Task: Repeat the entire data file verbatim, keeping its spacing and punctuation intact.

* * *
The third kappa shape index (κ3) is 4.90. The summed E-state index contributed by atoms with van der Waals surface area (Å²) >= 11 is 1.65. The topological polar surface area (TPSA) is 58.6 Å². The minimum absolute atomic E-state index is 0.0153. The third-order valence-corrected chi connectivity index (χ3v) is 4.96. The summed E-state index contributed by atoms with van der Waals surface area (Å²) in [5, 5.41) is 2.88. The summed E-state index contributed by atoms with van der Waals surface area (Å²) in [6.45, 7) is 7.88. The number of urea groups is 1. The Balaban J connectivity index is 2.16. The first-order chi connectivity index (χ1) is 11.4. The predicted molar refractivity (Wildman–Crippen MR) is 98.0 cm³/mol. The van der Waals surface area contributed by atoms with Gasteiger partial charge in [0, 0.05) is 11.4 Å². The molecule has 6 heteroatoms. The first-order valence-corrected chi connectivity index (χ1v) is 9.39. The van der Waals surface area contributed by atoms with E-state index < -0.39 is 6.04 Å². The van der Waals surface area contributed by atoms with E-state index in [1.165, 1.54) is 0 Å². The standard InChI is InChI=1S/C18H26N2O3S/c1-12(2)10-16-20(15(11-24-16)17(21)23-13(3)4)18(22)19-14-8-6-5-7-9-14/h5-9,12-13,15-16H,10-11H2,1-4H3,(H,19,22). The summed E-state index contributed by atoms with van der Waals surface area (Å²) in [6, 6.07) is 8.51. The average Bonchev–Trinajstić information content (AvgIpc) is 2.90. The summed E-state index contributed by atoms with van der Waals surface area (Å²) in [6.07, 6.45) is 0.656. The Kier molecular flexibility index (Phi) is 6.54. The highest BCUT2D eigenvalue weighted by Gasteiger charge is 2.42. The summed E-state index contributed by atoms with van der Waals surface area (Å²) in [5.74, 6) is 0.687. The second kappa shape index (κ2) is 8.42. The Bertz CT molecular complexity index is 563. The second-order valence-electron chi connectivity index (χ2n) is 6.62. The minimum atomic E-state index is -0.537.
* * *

The third kappa shape index (κ3) is 4.90. The summed E-state index contributed by atoms with van der Waals surface area (Å²) >= 11 is 1.65. The topological polar surface area (TPSA) is 58.6 Å². The minimum absolute atomic E-state index is 0.0153. The third-order valence-corrected chi connectivity index (χ3v) is 4.96. The summed E-state index contributed by atoms with van der Waals surface area (Å²) in [5, 5.41) is 2.88. The summed E-state index contributed by atoms with van der Waals surface area (Å²) in [6.45, 7) is 7.88. The number of urea groups is 1. The Balaban J connectivity index is 2.16. The first-order chi connectivity index (χ1) is 11.4. The predicted molar refractivity (Wildman–Crippen MR) is 98.0 cm³/mol. The van der Waals surface area contributed by atoms with Gasteiger partial charge in [0, 0.05) is 11.4 Å². The molecule has 6 heteroatoms. The first-order valence-corrected chi connectivity index (χ1v) is 9.39. The van der Waals surface area contributed by atoms with E-state index < -0.39 is 6.04 Å². The van der Waals surface area contributed by atoms with E-state index in [1.165, 1.54) is 0 Å². The standard InChI is InChI=1S/C18H26N2O3S/c1-12(2)10-16-20(15(11-24-16)17(21)23-13(3)4)18(22)19-14-8-6-5-7-9-14/h5-9,12-13,15-16H,10-11H2,1-4H3,(H,19,22). The summed E-state index contributed by atoms with van der Waals surface area (Å²) in [6, 6.07) is 8.51. The average Bonchev–Trinajstić information content (AvgIpc) is 2.90. The summed E-state index contributed by atoms with van der Waals surface area (Å²) in [6.07, 6.45) is 0.656. The Kier molecular flexibility index (Phi) is 6.54. The highest BCUT2D eigenvalue weighted by Gasteiger charge is 2.42. The summed E-state index contributed by atoms with van der Waals surface area (Å²) in [5.74, 6) is 0.687. The second kappa shape index (κ2) is 8.42. The Bertz CT molecular complexity index is 563. The second-order valence-electron chi connectivity index (χ2n) is 6.62. The minimum atomic E-state index is -0.537.